I sat frozen, listening to the distant patience in his voice.
"I was brought up to be a scientist. To stay in China and help my family. From the beginning, it was assumed that I would do this."
To stay in China, to help the country--these were the goals all good young men in those days had wanted. "I understand--"
"No," he said, and the vein in his jaw stood out. "You cannot understand."
There was a long silence after this.
Finally he said, "On the evening I left home, my father would only say one thing. `You forget about us,' he said. `If you truly want to leave us, to leave this home, to desert your country, then this family is no longer your family. I am no longer your father. You have no right ever to think of us.'"
The sun had slipped away; his face had disappeared in the dusk. "So I don't," he said. "That was the bargain. I left them, and I do not think of them any more. But I know that there is only one thing in life that I can permit myself to do. Anything else--frightens me. I am not allowed to have it."
For half an hour, we sat in the dark. "Now let us never talk about this," he said.
I had grown up on Taiwan with my mother and my father, until his death. We lived quietly, far away from the worst of the war and the turmoil of what happened after. I had been too young to remember much of anything. I had feared only the mail, the letters fragile and white, as thin as tissue. Their news was never hopeful, never good. Sometimes after we received mail, I would look behind the house and see my mother crying underneath the palm tree, holding a frail, white letter. When I asked her what had happened, she explained to me that her family, some living and some buried in the earth of China, was being destroyed--driven far and wide, or killed, our village taken over, the earth itself run over and destroyed. Her family blood flowed only through a few women now: through my mother and aunt, and me. And I had understood that there could be nothing as precious as children and the thread of family blood.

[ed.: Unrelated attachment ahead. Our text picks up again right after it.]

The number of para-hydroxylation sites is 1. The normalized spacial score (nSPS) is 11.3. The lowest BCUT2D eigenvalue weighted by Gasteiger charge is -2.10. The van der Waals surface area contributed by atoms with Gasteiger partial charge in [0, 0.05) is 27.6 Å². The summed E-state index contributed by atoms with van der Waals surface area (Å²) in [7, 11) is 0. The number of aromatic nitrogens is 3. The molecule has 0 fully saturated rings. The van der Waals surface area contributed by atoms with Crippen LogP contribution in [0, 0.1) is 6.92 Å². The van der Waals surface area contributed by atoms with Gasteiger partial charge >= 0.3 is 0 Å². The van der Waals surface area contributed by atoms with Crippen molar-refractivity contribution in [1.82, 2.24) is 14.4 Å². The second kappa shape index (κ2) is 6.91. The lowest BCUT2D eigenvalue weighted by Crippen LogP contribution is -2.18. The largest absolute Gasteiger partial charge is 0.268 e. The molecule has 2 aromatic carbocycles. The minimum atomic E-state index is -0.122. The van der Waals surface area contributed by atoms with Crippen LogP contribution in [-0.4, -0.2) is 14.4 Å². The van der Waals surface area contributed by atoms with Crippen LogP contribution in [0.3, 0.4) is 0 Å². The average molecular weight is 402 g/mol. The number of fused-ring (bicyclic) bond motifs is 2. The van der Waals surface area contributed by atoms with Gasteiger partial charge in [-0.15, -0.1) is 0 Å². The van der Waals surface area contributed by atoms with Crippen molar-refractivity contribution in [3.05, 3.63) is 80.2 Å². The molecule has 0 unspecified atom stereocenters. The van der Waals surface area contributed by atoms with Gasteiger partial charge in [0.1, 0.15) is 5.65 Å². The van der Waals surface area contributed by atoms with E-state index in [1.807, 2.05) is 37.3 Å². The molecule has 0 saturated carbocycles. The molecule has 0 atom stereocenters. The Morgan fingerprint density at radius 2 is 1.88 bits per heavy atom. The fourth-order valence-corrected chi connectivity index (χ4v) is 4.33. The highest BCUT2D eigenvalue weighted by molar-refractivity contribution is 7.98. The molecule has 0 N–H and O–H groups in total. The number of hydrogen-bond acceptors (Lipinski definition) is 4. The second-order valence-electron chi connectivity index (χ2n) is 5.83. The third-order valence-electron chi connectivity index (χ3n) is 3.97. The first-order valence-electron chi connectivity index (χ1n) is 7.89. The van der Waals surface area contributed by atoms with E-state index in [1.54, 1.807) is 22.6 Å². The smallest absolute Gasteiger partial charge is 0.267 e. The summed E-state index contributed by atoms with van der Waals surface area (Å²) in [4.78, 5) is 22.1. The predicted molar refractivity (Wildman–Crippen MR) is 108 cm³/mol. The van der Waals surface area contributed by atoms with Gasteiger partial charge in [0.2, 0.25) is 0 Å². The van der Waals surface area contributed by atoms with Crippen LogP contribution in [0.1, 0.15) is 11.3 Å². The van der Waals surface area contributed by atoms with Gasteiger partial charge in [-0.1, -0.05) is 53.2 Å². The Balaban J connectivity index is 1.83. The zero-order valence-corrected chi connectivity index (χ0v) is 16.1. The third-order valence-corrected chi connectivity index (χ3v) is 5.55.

Tian did not discuss his childhood again. He never mentioned what had happened to his parents, how he had managed to flee the north and head to the coast, when he was just a teenager. I knew only what I could gather from his tastes: that his family had been educated, cultured, passionate. I assumed his parents had supported and indulged, up to a point, his love for music, but I also knew that this kind of family, this kind of faded scholars' class, had suffered when the Communists came to power. And I knew that the Communist government would not look favorably upon a family who had let a son run off to the West.
I began to see that all of Tian's specifications--the chopsticks, the breakfast food, the placement of lamps--were slips of willpower, signs of a forbidden loyalty to this other house that he had been barred forever from entering. Vigilantly, he fought against his memories of this house, but it could be called to mind by a simple trick of light, and it could not be forced away by sunshine or special food.
My mother would have said the dead were whispering in his ear, and although I did not believe in such things, I felt afraid. It seemed there were two Mins--an outer Min and an inner one. The outer Min looked plump with happy words and deeds; she had the round cheeks of a woman who would bear a child, a woman whose husband filled her with tender love. The inner Min starved; she woke in the middle of the night, then lay for hours wondering what was wrong. I wanted to call my mother, but decided against it on the excuse that it was too expensive. In reality, I did not want to admit to her that my marriage had come to this.
I fell asleep; my mother came to me in my dreams. I stood before her, small and sad, and she looked me over, as if counting my bones. She shook her head and beckoned me to sit with her and have a cup of tea.
"One wish," she said. "What would you see?"
I made my wish and looked down.
There it was, glimmering on the cup's round surface. I could see the simple courtyard house, similiar to many old Chinese dwellings. It had gray, slate tiles, wooden lattice windows lined with rice paper, and a small courtyard. Here was the spot where his parents liked to sit and watch the bees that lazed about his mother's apiary; here stood the table and bench where Tian had sat and learned his characters. I followed my vision through these rooms, absorbing every detail, every trick of light. I could feel a palpable sadness there, filtered through its walls.